Hardware Reference
In-Depth Information
opposite polarities, the hysteresis loop induces loss in the magnetic mater-
ial [77], [133]. Such loss is also related to the frequency and amplitude of the
magnetic fi eld.
In a spindle motor, the bonded NdFeB ring is surface mounted on the rotor
yoke and the magnets produce strong magnetic fi eld. So the motor fi eld is
determined almost by the rotor magnet. The local fi elds on the magnet and
rotor core can be considered invariable, and no iron loss takes place in the rotor
during the operation of spindle motor. When the motor speed is constant, both
the frequency and the maximum value of the fi eld passing through the stator
core are almost constant, and the iron loss can thus be considered independent
of motor load or drive current. In the rated operation, the iron loss of spindle
is normally much smaller than the copper loss.
EM power and EM torque are two important concepts used in the analysis
of electric machines. The former refers to the electrical power that is trans-
ferred from the stator, through the airgap, to the rotor with the help of the
magnetic fi eld. This power is equivalent to the product of the EM torque and
the speed of the motor. The equivalent circuit shown in Figure 4.61 can also
be used to describe the generation of the EM power where the current passing
through the back-EMF generates the electromagnetic power, and
½
P em = E · I = K e · ω · I
P em = T em ω = K t · I · ω.
(4.74)
During the operation of spindle motor, only part of input electrical power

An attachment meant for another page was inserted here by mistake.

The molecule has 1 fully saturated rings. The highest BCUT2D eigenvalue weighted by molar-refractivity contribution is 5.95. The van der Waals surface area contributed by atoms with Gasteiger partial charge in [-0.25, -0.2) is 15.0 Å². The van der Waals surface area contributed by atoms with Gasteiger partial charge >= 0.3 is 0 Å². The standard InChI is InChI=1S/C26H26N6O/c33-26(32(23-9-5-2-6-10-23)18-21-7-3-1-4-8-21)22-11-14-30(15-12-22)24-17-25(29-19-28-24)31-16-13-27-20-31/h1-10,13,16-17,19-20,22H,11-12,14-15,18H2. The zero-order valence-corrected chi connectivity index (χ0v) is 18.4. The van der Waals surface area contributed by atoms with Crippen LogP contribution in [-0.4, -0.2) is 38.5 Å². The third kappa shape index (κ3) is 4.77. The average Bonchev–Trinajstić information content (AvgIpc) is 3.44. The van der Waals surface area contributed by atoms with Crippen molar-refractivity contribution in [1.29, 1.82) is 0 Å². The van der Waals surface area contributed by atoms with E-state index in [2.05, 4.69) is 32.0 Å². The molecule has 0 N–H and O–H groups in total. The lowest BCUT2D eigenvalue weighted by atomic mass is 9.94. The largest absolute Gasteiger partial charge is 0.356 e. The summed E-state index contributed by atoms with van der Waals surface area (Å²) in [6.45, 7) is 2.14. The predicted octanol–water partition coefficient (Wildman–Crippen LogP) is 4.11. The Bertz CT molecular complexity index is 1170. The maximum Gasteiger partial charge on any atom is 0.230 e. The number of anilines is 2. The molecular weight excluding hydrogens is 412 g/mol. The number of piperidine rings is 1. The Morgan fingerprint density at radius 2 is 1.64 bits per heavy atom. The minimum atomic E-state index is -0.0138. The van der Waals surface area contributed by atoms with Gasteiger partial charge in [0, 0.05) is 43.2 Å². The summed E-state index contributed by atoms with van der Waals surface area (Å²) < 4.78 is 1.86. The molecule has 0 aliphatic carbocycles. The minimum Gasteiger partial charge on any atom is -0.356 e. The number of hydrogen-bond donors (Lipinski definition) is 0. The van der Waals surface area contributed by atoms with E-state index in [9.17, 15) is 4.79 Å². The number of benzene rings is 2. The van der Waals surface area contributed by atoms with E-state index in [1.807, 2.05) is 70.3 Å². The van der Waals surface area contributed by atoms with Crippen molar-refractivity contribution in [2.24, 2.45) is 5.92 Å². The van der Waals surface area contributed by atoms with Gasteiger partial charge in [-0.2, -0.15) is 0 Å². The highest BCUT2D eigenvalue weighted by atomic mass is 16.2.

is converted into electromagnetic power, or transferred to the rotor. Part of
the input electrical power is wasted as copper loss. Since the dominant fi eld is
generated by the permanent magnet on the rotor, the iron loss takes place only
when the rotor rotates. So the iron loss can be assumed to take place after
the electrical power has been transferred to the rotor. The equivalent circuit
shown in Figure 4.55 cannot describe any phenomenon that takes place after
the EM power has been created, e.g., the effects of iron losses.
There are also mechanical losses, e.g., friction loss in the bearings and
windage loss on inner and outer surfaces of rotor, when the motor is in oper-
ation. These losses depend on the mechanical structure of the motor, but are
independent of the drive current and load condition if the speed is fi xed. As
these losses are caused by mechanical factors, it is diﬃcult to describe them
using electric and magnetic circuits. Therefore, the equivalent circuit of Fig-
ure 4.38 describes only the conversion process from input electrical power to
electromagnetic power.
According to the analyses presented in this section, we can get the power
fl ow in the spindle motor as shown in Figure 4.71. If no disk is mounted on
the rotor, the output power of the motor is zero. When the disks are mounted,
the input power must be increased to compensate for the mechanical losses
caused by the inclusion of disks. This power increment is the output power of
the motor which is mechanical power.

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